From Figure 4, it can be seen that the deformation of the stent is a non-linear an elastic deformation. If the tensile strain were used as the *x* axis and the tensile stress as the *y* axis, a one-to-many unspecified reflection would be expected. However, the deformation of the sample is a function of time, and the sampling time is kept constant. Therefore, changes in two tensile and compressive properties can be converted to functions of time.

The strain forces corresponding to their deformations, axial tension is shown in (**a**) and radial compressure is shown in (**b**). The strain forces corresponding to their deformations.

The time series of each stent regarding the axial tensile property and radial compression and their corresponding curve smoothed by the filter are shown in Figure 5 and Figure 6, respectively. The designed filter effectively removes the noise from the sampling system.

Data filter for each test. The samples data and filtered curves of the tensile strength are shown for PGA (**a**), PGLA (**b**), PGA/PGLA (50/50) (**c**) and commercial PU (**d**), respectively.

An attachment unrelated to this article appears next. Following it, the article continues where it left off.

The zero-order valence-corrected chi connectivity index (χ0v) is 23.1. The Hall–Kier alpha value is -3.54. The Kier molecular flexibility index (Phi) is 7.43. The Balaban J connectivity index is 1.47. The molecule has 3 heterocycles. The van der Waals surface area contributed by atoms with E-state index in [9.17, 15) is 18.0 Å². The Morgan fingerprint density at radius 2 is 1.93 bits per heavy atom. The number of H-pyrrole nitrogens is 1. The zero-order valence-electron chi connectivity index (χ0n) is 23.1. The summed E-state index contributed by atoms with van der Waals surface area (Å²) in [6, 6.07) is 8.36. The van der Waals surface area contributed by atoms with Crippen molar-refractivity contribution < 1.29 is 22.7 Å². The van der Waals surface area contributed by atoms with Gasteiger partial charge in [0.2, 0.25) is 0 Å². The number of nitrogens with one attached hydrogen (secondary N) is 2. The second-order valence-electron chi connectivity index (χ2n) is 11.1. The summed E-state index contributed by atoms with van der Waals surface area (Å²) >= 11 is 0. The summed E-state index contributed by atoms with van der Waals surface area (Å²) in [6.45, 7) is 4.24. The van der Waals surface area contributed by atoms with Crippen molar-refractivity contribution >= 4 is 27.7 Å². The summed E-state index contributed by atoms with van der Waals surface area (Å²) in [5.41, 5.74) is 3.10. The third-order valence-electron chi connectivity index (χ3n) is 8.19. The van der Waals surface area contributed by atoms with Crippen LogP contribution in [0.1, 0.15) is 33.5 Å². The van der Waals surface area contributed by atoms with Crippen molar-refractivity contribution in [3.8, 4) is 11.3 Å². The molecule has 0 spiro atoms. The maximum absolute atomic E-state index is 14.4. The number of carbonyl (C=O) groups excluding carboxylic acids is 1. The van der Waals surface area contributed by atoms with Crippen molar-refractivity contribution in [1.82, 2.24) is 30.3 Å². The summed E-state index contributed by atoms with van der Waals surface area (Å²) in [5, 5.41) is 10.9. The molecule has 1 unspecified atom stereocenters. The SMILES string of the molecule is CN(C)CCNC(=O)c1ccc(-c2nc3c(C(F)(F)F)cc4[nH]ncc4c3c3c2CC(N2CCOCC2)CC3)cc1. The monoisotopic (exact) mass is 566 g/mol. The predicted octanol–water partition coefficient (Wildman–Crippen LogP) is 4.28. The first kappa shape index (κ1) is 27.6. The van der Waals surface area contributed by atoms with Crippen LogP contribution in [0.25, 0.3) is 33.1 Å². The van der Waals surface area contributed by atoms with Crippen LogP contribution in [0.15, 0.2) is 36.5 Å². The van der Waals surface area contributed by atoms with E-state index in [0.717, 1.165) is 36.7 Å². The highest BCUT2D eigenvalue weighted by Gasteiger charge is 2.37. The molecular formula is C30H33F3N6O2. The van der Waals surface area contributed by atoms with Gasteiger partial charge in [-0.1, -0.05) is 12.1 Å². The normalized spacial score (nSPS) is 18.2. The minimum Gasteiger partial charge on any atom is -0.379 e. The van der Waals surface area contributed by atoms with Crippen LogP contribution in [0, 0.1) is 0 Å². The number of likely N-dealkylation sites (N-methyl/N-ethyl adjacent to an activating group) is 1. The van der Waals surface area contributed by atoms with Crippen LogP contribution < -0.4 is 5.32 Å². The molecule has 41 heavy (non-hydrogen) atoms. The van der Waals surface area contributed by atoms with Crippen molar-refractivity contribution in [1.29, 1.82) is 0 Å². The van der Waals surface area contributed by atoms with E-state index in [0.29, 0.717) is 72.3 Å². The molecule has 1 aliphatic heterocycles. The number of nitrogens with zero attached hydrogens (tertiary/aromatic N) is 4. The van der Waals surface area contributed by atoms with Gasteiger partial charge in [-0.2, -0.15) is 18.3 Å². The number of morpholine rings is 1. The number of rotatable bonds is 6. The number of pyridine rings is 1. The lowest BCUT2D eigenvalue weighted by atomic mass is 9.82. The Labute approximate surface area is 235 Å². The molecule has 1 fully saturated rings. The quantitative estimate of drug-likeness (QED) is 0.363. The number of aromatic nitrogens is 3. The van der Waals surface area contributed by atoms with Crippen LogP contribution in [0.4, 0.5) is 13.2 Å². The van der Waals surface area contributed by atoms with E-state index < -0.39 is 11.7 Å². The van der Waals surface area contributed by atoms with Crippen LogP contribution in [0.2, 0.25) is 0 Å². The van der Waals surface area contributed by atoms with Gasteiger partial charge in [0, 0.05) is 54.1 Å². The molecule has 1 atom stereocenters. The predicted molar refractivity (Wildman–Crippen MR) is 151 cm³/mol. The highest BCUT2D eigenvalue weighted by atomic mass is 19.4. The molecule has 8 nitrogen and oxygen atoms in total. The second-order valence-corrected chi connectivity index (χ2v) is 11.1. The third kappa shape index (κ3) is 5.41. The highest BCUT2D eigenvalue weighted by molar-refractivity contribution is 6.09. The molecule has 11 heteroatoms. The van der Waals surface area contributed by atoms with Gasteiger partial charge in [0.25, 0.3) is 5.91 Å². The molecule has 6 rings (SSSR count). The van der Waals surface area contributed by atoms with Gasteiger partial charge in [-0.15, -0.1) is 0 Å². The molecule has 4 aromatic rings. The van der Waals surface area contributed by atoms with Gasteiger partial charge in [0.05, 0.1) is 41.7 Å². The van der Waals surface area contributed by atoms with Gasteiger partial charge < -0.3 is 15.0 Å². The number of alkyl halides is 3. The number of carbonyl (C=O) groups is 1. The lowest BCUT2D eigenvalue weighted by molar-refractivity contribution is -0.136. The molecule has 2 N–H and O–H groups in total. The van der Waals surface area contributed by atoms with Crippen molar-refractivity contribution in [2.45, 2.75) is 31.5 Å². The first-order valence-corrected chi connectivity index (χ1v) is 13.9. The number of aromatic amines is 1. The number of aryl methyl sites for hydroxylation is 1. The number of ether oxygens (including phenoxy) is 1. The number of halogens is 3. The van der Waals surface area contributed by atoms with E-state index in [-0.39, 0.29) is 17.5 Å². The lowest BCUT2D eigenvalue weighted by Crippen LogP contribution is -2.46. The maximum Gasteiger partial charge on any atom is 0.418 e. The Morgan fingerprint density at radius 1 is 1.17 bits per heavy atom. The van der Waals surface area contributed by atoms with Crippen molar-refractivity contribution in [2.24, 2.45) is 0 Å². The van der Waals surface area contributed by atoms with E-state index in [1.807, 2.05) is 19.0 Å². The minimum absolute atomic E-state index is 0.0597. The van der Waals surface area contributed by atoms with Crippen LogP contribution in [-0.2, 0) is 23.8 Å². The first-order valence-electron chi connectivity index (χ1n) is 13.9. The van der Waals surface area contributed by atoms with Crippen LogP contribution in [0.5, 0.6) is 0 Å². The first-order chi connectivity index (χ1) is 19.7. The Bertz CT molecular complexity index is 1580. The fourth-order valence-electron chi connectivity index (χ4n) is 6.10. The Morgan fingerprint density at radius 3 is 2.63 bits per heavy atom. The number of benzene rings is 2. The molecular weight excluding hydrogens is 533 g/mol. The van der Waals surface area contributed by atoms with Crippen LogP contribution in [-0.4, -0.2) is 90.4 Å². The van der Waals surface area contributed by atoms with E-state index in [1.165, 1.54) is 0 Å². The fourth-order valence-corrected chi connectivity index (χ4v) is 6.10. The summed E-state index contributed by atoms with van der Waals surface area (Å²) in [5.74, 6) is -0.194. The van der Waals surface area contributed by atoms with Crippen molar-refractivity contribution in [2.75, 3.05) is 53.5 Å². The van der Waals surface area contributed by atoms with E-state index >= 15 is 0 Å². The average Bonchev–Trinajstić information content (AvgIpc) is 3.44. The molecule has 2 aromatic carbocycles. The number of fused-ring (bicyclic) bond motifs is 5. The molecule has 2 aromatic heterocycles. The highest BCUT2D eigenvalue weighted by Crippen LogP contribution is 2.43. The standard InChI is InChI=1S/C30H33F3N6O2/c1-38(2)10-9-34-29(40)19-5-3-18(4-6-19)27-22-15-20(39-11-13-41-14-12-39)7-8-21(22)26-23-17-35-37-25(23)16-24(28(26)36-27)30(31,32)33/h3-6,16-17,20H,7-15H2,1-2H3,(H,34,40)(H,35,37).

Data filter for each test. Data and filtered curves of the compressing performances are shown for PGA (**a**), PGLA (**b**), PGA/PGLA (50/50) (**c**) and commercial PU (**d**), respectively.

We magnify the area that contains violently-changed data points to demonstrate that after filtering, the curves become smoother. The nonlinear relation between strain and distortion can be easily observed from the experiment data. Therefore, if we use the linear fitting method, we would have lost many of the mechanical properties that needed to be considered.

According to the model in Section 2, the penalty coefficient *C* and the kernel function coefficient *g* need to be determined. Here, we select the radial base function (RBF) as the kernel function and the parameter g as the kernel bandwidth. The penalty coefficient controls empirical risk and reaches a compromise between empirical risk and confidence range. The bigger *C* is, the higher the fitting degree is and the smaller the error is. However, we should also consider that being oversized may lead to an over-fitting of training data. Kernel bandwidth *g* controls the sensitivity of the SVM to the change of input data. The smaller this value, the less sensible SVM is in the change of input data. The optimal parameters of the one-component model and hierarchical mixture model from cross-validation are shown in Table 3. The mean square error surfaces and fitting curves of normalized training data are shown in Figure 7 and Figure 8, respectively.